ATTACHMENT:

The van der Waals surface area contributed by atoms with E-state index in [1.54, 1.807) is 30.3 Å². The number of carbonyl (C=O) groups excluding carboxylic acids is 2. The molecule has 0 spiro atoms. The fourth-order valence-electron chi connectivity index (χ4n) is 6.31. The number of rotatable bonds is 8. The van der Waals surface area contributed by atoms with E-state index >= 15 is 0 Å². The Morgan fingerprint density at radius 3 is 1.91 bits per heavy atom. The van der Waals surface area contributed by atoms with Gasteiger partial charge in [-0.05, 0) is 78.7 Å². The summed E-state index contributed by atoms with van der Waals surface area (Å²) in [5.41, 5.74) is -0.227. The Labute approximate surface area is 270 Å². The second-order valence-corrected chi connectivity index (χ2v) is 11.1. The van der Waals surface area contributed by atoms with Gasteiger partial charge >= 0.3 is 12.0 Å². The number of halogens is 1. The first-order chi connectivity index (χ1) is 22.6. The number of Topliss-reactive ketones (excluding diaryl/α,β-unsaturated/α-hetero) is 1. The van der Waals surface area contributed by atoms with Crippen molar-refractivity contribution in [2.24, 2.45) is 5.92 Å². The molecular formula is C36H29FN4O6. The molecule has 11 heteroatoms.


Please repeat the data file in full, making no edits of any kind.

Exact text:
The van der Waals surface area contributed by atoms with E-state index in [1.54, 1.807) is 30.3 Å². The number of carbonyl (C=O) groups excluding carboxylic acids is 2. The molecule has 0 spiro atoms. The fourth-order valence-electron chi connectivity index (χ4n) is 6.31. The number of rotatable bonds is 8. The van der Waals surface area contributed by atoms with E-state index >= 15 is 0 Å². The Morgan fingerprint density at radius 3 is 1.91 bits per heavy atom. The van der Waals surface area contributed by atoms with Gasteiger partial charge in [-0.05, 0) is 78.7 Å². The summed E-state index contributed by atoms with van der Waals surface area (Å²) in [5.41, 5.74) is -0.227. The Labute approximate surface area is 270 Å². The second-order valence-corrected chi connectivity index (χ2v) is 11.1. The van der Waals surface area contributed by atoms with Gasteiger partial charge >= 0.3 is 12.0 Å². The number of halogens is 1. The first-order chi connectivity index (χ1) is 22.6. The number of Topliss-reactive ketones (excluding diaryl/α,β-unsaturated/α-hetero) is 1. The van der Waals surface area contributed by atoms with Crippen molar-refractivity contribution in [2.24, 2.45) is 5.92 Å². The molecular formula is C36H29FN4O6. The molecule has 11 heteroatoms.